Mozambique, Part 6: From the Coast through Beira to the Border

16 – 21 December 2012

The last day of riding the coastal roads of northern Mozambique with Rob, a South African rider who I met a few days earlier. The story continues from our beach camp at Quelimane and enters back into civilization at the big northern city of Beira. I took care of the crack in sanDRina’s frame along with some other maintenance and then headed north, through Tete to Zambia.

Click here for the route map.


Our massive sun just after rising up past the horizon from the beach at Quelimane.


A piece of driftwood framing the sun with reflections in the wet sand.


A Mozambican man saying his prayers in the surf at Quelimane.


Rob and I packed up our camp, which was set up in the lawn of this run-down hotel and got back on the road for one last day of off-roading down Mozambique’s coast.


Crossing the Zambezi River, which starts in Zambia and empties in Mozambique. I was hoping my Zambian visa would come through so that I could pay a visit to the Zambezi’s most notable feature, Victoria Falls.


Back on the dirt road heading through forests that looked relatively untouched by man.


Curious kids standing a ways off and just observing these two strange men on their big motorcycles.


I was following my GPS and the route in Tracks4Africa that has all these wonderful less-traveled roads mapped.


My favorite colors: the brown earth, the green trees and the blue and white of the sky. No traffic or civilization in sight. Ahhh….


Rob and I enjoyed the last few days of riding through the rural Mozambican coast but it had to end at some point and we hit the main road and turned for Beira.


Having breakfast with friends of Rob’s in Beira. They welcomed us in from the wild and we took a few days off to wash everything: ourselves, our clothes, our gear and even a bit of the bikes. I also took care of some paperwork and got lots of bike maintenance done. Deon, the man of the house is not pictured but he’s into the steel business here and his wife, Denize, recently moved from Brazil. She said my Portuguese was not bad for just picking it up while traveling.


Deon put me in touch with a friend of his running a big trucking business and sanDRina is having her cracked frame re-welded at the workshop.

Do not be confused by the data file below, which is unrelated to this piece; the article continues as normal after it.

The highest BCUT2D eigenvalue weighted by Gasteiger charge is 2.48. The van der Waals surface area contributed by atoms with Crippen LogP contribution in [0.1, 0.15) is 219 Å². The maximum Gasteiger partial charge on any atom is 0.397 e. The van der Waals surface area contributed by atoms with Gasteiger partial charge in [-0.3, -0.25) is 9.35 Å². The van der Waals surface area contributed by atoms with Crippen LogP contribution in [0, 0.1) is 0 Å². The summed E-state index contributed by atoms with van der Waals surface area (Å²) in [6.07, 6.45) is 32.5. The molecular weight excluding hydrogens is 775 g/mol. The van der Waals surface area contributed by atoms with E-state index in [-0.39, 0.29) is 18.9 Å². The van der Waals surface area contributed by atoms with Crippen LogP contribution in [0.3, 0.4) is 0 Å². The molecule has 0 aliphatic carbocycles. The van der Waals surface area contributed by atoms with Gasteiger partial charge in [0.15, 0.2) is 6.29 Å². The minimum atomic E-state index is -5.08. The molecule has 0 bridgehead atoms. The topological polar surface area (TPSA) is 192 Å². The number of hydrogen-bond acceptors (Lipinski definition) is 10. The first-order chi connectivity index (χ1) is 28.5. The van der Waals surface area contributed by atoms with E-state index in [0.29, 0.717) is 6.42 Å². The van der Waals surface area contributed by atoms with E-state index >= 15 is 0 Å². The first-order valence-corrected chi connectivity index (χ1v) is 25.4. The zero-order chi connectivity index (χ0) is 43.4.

I removed the fuel tank and wow, what a surprise – a huge crack further up the frame. This was most definitely from riding about a thousand kilometers from when the first frame crack happened towards the start of the coastal off-road riding. Instead of viewing the DR’s frame as weak, I’m so impressed that the damage wasn’t worse for the kind of riding I did (wash-board/corrugations) with the load I was carrying after the first frame crack.


Nervous welding moments as I couldn’t move the wiring harness too far out of the way. We had wet rags all around and no damage was done to the wiring. I thanked the welder for his excellent job in fixing up the cracks in sanDRina’s frame.


Using my trusty homemade Bike Crutch to lift the swingarm while I replaced the chain and sprockets. I made this nifty tool using a walking cane and a U-bolt and it’s been on all my trips since Alaska in 2007. The best part is the rubber boot – it keeps a solid grip on almost any surface. Inspired from this post on Dual-Sport BC: http://bit.ly/bikecrutch


New Galfer organic rear brake pads going on. The old set lasted 7,546 kms (4,690 mi) and was installed during the major rebuild in Nairobi. They’re way past the wear indicator and check out the grit that’s been grinding on the rotors. These soft pads performed well over lots and lots of off-roading (where the rear brakes are used more than the front).


sanDRina getting new JT sprockets and chain installed. I was lugging all these spare parts since Nairobi and am always happy when the spares get used because that’s a weight reduction!


New JT chain going on. I got sponsored by JT for the sprockets and they wanted me to test out their new chain that they were developing. I had a spare RK chain in case this one didn’t last but its side plates looked heavy duty and up to the task. The old DID V8 chain was installed way back in Addis Ababa, before my Lake Turkana ride and lasted for 14,972 kms (9,305 mi). The chain wasn’t finished but it was stretching and this was a good place to work on the bike.